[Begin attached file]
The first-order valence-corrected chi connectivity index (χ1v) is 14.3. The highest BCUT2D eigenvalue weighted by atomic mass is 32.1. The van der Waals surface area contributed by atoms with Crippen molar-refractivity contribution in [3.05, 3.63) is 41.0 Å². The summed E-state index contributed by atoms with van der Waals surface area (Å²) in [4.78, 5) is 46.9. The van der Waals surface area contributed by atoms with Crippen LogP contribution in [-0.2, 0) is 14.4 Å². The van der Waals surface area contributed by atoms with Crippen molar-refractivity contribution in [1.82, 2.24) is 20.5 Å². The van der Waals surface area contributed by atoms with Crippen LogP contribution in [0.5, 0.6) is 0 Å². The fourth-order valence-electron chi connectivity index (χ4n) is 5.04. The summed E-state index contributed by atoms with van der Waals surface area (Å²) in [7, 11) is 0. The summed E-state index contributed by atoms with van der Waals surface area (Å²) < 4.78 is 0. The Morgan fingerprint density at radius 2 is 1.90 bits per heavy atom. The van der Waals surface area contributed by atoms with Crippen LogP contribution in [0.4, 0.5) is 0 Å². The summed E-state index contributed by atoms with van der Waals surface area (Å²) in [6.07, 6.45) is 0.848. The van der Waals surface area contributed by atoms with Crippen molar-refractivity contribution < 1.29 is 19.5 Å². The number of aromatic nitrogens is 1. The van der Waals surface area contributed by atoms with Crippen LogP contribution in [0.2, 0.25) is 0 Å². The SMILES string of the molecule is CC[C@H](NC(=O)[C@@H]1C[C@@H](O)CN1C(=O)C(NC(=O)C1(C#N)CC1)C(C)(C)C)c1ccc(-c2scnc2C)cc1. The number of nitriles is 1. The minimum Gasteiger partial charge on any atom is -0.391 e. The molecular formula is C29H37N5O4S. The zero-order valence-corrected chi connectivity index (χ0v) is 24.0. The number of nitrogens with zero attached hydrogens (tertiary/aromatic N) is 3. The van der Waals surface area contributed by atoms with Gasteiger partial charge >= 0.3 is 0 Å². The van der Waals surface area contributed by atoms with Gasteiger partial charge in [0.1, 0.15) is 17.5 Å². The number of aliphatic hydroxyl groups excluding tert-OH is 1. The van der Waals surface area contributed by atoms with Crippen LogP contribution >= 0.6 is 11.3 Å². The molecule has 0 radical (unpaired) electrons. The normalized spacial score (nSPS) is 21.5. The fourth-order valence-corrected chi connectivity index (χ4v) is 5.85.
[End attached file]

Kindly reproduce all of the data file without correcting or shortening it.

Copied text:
The first-order valence-corrected chi connectivity index (χ1v) is 14.3. The highest BCUT2D eigenvalue weighted by atomic mass is 32.1. The van der Waals surface area contributed by atoms with Crippen molar-refractivity contribution in [3.05, 3.63) is 41.0 Å². The summed E-state index contributed by atoms with van der Waals surface area (Å²) in [4.78, 5) is 46.9. The van der Waals surface area contributed by atoms with Crippen LogP contribution in [-0.2, 0) is 14.4 Å². The van der Waals surface area contributed by atoms with Crippen molar-refractivity contribution in [1.82, 2.24) is 20.5 Å². The van der Waals surface area contributed by atoms with Crippen LogP contribution in [0.5, 0.6) is 0 Å². The fourth-order valence-electron chi connectivity index (χ4n) is 5.04. The summed E-state index contributed by atoms with van der Waals surface area (Å²) in [7, 11) is 0. The summed E-state index contributed by atoms with van der Waals surface area (Å²) < 4.78 is 0. The Morgan fingerprint density at radius 2 is 1.90 bits per heavy atom. The van der Waals surface area contributed by atoms with Crippen LogP contribution in [0.4, 0.5) is 0 Å². The summed E-state index contributed by atoms with van der Waals surface area (Å²) in [6.07, 6.45) is 0.848. The van der Waals surface area contributed by atoms with Crippen molar-refractivity contribution < 1.29 is 19.5 Å². The number of aromatic nitrogens is 1. The van der Waals surface area contributed by atoms with Crippen LogP contribution in [0.2, 0.25) is 0 Å². The SMILES string of the molecule is CC[C@H](NC(=O)[C@@H]1C[C@@H](O)CN1C(=O)C(NC(=O)C1(C#N)CC1)C(C)(C)C)c1ccc(-c2scnc2C)cc1. The number of nitriles is 1. The minimum Gasteiger partial charge on any atom is -0.391 e. The molecular formula is C29H37N5O4S. The zero-order valence-corrected chi connectivity index (χ0v) is 24.0. The number of nitrogens with zero attached hydrogens (tertiary/aromatic N) is 3. The van der Waals surface area contributed by atoms with Gasteiger partial charge >= 0.3 is 0 Å². The van der Waals surface area contributed by atoms with Gasteiger partial charge in [0.1, 0.15) is 17.5 Å². The number of aliphatic hydroxyl groups excluding tert-OH is 1. The van der Waals surface area contributed by atoms with Crippen LogP contribution >= 0.6 is 11.3 Å². The molecule has 0 radical (unpaired) electrons. The normalized spacial score (nSPS) is 21.5. The fourth-order valence-corrected chi connectivity index (χ4v) is 5.85.